The term “Learning Management System” (LMS) makes an appearance quite frequently in eLearning articles, tip sheets, and beginner’s guides. As such, it’s important to get a good grasp on what a Learning Management System entails and the benefits it brings. Is a Learning Management System really worth the resources? Or will a more manual approach suffice? What are the advantages of investing in an LMS, and which features should you look for? Are there different hosting and pricing plans you need to keep in mind? This article will address all these questions and give you the insider scoop on Learning Management Systems so that you can decide whether a new LMS is right for your online training program or not.
The role of a Learning Management System varies depending on the organization’s objectives, online training strategy, and desired outcomes. However, the most common use for LMS software is to deploy and track online training initiatives. Typically, assets are uploaded to the Learning Management System, which makes them easily accessible for remote learners. In some cases, the LMS may even have built-in eLearning authoring tools that allow you to develop online training materials without additional third-party software.
Think of a Learning Management System as a vast repository where you can store and track information. Anyone with a login and password can access these online training resources whenever and wherever. For self-hosted Learning Management Systems, users must also have the LMS software installed on their hard drive or access to the company’s server. Whatever the installation option, the thing to bear in mind is that LMS users fall into two categories: First, online learners who use the Learning Management System to participate in online training courses; second, your eLearning team who relies on the LMS platform to disburse information and update the online training content.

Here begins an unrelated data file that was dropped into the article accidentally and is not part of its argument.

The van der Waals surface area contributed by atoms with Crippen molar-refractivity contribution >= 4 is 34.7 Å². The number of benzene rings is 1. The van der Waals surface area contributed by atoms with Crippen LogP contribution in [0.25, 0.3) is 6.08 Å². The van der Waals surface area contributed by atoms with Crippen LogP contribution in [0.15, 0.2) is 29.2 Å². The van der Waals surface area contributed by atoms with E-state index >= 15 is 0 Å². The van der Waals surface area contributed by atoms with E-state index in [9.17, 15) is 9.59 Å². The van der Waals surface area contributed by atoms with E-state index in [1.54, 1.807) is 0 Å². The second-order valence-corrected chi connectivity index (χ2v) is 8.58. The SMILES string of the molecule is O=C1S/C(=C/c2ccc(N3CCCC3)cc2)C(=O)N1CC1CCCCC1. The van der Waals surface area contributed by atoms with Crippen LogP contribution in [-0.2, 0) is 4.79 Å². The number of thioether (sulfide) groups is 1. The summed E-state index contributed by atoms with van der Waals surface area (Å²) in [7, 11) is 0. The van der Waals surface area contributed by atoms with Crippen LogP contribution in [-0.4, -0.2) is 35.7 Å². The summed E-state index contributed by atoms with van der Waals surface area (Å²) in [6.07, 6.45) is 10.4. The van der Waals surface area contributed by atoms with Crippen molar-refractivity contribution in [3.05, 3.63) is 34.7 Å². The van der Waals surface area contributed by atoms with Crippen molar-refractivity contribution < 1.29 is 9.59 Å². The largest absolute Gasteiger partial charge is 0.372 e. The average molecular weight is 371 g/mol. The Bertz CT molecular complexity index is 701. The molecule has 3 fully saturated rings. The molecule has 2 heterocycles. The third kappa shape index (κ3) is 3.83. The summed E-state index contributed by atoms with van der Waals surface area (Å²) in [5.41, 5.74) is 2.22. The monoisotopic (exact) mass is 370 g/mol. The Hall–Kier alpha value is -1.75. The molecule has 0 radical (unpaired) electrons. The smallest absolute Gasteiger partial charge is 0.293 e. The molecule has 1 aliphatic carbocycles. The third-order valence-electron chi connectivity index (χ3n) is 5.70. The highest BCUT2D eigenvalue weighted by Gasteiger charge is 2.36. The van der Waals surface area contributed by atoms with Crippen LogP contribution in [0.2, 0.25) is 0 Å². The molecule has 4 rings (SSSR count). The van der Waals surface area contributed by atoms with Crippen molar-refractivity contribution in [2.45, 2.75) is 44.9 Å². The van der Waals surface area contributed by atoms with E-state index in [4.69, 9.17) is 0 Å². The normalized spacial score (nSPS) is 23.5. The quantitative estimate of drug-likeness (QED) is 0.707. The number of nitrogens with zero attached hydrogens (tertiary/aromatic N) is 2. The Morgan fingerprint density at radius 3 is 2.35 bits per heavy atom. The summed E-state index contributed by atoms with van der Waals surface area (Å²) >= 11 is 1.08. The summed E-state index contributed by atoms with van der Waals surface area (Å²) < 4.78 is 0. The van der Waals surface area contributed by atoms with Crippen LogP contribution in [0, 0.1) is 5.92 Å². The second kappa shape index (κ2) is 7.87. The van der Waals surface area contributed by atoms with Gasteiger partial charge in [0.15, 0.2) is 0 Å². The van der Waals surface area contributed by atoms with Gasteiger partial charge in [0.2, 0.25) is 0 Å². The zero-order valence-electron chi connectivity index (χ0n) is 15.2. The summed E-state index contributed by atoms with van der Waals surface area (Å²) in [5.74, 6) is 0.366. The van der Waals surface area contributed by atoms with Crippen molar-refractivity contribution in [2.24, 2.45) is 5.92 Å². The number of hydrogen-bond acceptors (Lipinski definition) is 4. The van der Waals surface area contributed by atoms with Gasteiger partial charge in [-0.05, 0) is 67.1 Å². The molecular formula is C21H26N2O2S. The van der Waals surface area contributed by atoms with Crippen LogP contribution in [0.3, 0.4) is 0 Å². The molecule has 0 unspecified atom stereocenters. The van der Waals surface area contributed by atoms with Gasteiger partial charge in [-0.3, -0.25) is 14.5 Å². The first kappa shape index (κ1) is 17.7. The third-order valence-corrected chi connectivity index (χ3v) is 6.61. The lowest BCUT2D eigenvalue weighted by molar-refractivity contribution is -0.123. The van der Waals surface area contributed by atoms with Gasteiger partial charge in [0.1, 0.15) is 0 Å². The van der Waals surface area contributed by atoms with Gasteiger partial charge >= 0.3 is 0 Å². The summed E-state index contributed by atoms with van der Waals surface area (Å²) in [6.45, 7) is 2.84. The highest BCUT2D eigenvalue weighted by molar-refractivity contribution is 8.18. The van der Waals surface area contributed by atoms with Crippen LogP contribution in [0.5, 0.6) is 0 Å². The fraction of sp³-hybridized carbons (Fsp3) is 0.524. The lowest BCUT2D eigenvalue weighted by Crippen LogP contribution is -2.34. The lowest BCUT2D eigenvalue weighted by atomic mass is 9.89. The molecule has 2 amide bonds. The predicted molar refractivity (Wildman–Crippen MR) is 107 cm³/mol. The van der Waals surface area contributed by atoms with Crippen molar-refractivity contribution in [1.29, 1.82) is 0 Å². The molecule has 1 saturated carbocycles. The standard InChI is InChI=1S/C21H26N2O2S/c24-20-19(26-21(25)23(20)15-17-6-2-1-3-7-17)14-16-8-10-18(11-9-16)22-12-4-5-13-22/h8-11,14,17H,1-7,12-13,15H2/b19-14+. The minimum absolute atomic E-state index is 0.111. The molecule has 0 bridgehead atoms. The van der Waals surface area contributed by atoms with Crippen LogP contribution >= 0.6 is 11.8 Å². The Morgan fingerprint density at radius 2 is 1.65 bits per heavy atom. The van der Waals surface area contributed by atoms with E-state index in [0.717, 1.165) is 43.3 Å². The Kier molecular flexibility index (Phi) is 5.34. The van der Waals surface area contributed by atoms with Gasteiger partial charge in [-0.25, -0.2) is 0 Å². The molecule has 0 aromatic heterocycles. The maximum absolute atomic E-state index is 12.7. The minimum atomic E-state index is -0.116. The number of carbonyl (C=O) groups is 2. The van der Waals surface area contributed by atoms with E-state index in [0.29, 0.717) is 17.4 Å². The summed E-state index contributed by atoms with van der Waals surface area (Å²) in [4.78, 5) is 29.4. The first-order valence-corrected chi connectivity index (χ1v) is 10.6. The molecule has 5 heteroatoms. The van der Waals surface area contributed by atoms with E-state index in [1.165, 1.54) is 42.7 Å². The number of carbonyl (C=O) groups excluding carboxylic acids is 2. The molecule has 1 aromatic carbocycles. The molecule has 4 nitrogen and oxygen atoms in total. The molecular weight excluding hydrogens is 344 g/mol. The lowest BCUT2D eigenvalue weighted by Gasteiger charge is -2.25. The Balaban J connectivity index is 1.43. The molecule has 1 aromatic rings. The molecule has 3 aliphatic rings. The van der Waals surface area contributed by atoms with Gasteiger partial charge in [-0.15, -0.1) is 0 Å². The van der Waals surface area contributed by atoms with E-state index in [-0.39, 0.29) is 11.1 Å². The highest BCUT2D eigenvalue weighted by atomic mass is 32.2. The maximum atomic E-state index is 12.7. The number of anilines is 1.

Learning Management Systems are beneficial for educational institutions and corporations alike. Extended enterprise online training is yet another application for Learning Management Systems. For example, companies are able to deploy online training resources to external sales channels, franchisees, and even customers. It’s vital to identify your organizational and training objectives before you start the LMS selection process, as LMS vendors typically cater to different consumer groups. Some specialize in eCommerce, while others are known for their sales online training features. For instance, the power to integrate CRM software.
These LMS platforms are hosted on the cloud. The LMS vendor maintains the system and carries out any tech upgrades or updates. Online learners and collaborators login to the Learning Management System with a user name and password. There’s no need to install any software, which makes it a great option for organizations who want to get started as soon as possible. The downside is that some cloud-based Learning Management Systems cannot be customized. For example, there are fewer opportunities to incorporate branding or personalize the dashboard.